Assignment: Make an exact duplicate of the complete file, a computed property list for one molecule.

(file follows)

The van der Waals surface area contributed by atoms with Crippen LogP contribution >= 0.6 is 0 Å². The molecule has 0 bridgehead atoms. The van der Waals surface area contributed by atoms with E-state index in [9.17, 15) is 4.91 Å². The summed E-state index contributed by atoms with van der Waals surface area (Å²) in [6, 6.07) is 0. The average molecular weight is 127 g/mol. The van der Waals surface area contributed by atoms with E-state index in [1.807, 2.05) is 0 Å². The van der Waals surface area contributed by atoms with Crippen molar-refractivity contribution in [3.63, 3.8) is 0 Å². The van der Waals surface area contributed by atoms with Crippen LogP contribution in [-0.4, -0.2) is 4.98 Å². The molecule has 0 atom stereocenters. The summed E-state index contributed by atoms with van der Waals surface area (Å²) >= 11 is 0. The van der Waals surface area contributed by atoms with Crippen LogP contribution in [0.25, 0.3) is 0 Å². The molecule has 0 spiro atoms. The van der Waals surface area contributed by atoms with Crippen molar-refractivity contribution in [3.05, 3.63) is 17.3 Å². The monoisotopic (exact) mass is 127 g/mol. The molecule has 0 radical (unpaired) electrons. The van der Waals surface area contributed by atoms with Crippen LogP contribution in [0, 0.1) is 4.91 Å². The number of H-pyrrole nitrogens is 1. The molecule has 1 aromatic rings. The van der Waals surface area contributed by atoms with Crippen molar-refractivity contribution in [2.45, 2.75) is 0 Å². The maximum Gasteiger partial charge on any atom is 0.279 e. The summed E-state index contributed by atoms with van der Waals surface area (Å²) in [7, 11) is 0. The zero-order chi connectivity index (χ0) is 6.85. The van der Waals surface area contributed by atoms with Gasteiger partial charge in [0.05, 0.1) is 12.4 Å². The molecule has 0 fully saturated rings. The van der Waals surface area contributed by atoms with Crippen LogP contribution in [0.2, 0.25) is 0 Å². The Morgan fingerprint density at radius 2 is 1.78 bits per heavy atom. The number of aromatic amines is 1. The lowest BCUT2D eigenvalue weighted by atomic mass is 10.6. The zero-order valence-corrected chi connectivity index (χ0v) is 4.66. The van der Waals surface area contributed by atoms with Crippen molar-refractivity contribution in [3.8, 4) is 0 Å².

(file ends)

The van der Waals surface area contributed by atoms with Crippen LogP contribution >= 0.6 is 0 Å². The molecule has 0 bridgehead atoms. The van der Waals surface area contributed by atoms with E-state index in [9.17, 15) is 4.91 Å². The summed E-state index contributed by atoms with van der Waals surface area (Å²) in [6, 6.07) is 0. The average molecular weight is 127 g/mol. The van der Waals surface area contributed by atoms with E-state index in [1.807, 2.05) is 0 Å². The van der Waals surface area contributed by atoms with Crippen molar-refractivity contribution in [3.63, 3.8) is 0 Å². The van der Waals surface area contributed by atoms with Crippen LogP contribution in [-0.4, -0.2) is 4.98 Å². The molecule has 0 atom stereocenters. The summed E-state index contributed by atoms with van der Waals surface area (Å²) >= 11 is 0. The van der Waals surface area contributed by atoms with Crippen LogP contribution in [0.25, 0.3) is 0 Å². The molecule has 0 spiro atoms. The van der Waals surface area contributed by atoms with Crippen molar-refractivity contribution in [3.05, 3.63) is 17.3 Å². The monoisotopic (exact) mass is 127 g/mol. The molecule has 0 radical (unpaired) electrons. The van der Waals surface area contributed by atoms with Crippen LogP contribution in [0, 0.1) is 4.91 Å². The number of H-pyrrole nitrogens is 1. The molecule has 1 aromatic rings. The van der Waals surface area contributed by atoms with Crippen molar-refractivity contribution in [2.45, 2.75) is 0 Å². The maximum Gasteiger partial charge on any atom is 0.279 e. The summed E-state index contributed by atoms with van der Waals surface area (Å²) in [7, 11) is 0. The zero-order chi connectivity index (χ0) is 6.85. The van der Waals surface area contributed by atoms with Gasteiger partial charge in [0.05, 0.1) is 12.4 Å². The molecule has 0 fully saturated rings. The van der Waals surface area contributed by atoms with Crippen LogP contribution in [0.2, 0.25) is 0 Å². The Morgan fingerprint density at radius 2 is 1.78 bits per heavy atom. The number of aromatic amines is 1. The lowest BCUT2D eigenvalue weighted by atomic mass is 10.6. The zero-order valence-corrected chi connectivity index (χ0v) is 4.66. The van der Waals surface area contributed by atoms with Crippen molar-refractivity contribution in [3.8, 4) is 0 Å².